It is well known that the length of the CAG trinucleotide expansion of the huntingtin gene is associated with many aspects of Huntington disease progression. These include age of clinical onset and rate of initial progression of disease severity. The relationship between CAG length and survival in Huntington disease is less studied. To address this, we obtained the complete Registry HD database from the European Huntington Disease Network and reanalyzed the time from reported age of disease onset until death. We conducted semiparametric proportional hazards modeling of 8,422 participants who had experienced onset of clinical Huntington disease, either retrospectively or prospectively. Of these, 826 had a recorded age of death. To avoid biased model estimates, retrospective onset ages were represented by left truncation at study entry. After controlling for onset age, which tends to be younger in those with longer CAG repeat lengths, we found that CAG length had a substantial and highly significant influence upon survival time after disease onset. For a fixed age of onset, longer CAG expansions were predictive of shorter survival. This is consistent with other known relationships between CAG length and disease severity. We also show that older onset age predicts shorter lifespan after controlling for CAG length and that the influence of CAG on survival length is substantially greater in women. We demonstrate that apparent contradictions between these and previous analyses of the same data are primarily due to the question of whether to control for clinical onset age in the analysis of time until death.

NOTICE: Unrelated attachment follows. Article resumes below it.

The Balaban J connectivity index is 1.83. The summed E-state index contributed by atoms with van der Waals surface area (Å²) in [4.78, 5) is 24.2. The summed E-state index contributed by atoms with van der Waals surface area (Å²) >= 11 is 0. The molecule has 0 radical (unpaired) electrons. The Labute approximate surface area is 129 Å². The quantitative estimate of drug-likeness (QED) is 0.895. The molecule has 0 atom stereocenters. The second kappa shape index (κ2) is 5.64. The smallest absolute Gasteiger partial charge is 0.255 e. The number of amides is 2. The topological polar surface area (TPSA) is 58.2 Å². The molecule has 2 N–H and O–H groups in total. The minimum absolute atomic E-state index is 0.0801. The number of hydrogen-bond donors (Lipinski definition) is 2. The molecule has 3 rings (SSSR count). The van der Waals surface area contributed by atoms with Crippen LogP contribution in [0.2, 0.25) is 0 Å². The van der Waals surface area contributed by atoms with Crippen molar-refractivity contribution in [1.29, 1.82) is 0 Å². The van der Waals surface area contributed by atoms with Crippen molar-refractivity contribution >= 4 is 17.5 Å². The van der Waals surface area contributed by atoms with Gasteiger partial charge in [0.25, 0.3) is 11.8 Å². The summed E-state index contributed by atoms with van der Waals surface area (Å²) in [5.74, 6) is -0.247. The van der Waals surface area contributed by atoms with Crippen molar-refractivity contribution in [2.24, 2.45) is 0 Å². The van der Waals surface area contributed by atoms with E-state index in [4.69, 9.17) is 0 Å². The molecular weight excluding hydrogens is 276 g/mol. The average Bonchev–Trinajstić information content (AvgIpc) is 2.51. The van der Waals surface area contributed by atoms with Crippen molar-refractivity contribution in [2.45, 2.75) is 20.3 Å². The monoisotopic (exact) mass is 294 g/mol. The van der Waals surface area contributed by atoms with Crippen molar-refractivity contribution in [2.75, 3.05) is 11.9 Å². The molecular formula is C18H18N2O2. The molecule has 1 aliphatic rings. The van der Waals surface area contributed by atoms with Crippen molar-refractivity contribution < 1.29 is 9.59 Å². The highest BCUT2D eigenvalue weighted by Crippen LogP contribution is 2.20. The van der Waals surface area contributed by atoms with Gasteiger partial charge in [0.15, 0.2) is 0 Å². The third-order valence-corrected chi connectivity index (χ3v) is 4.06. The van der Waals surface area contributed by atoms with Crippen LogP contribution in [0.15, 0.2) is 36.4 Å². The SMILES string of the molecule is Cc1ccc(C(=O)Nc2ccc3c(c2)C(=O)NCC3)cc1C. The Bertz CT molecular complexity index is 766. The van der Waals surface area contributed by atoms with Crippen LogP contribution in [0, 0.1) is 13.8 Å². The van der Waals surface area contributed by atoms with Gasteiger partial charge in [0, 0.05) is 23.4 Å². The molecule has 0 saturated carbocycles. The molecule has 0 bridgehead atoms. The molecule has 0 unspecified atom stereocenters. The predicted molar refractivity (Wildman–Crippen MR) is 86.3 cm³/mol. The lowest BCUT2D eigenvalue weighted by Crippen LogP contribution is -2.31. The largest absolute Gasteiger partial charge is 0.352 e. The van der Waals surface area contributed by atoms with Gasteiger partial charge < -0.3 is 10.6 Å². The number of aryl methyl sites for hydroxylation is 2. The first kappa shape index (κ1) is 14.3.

Keywords: Huntington Disease; disease natural history; epidemiology; survival analysis; trinucleotide expansion.
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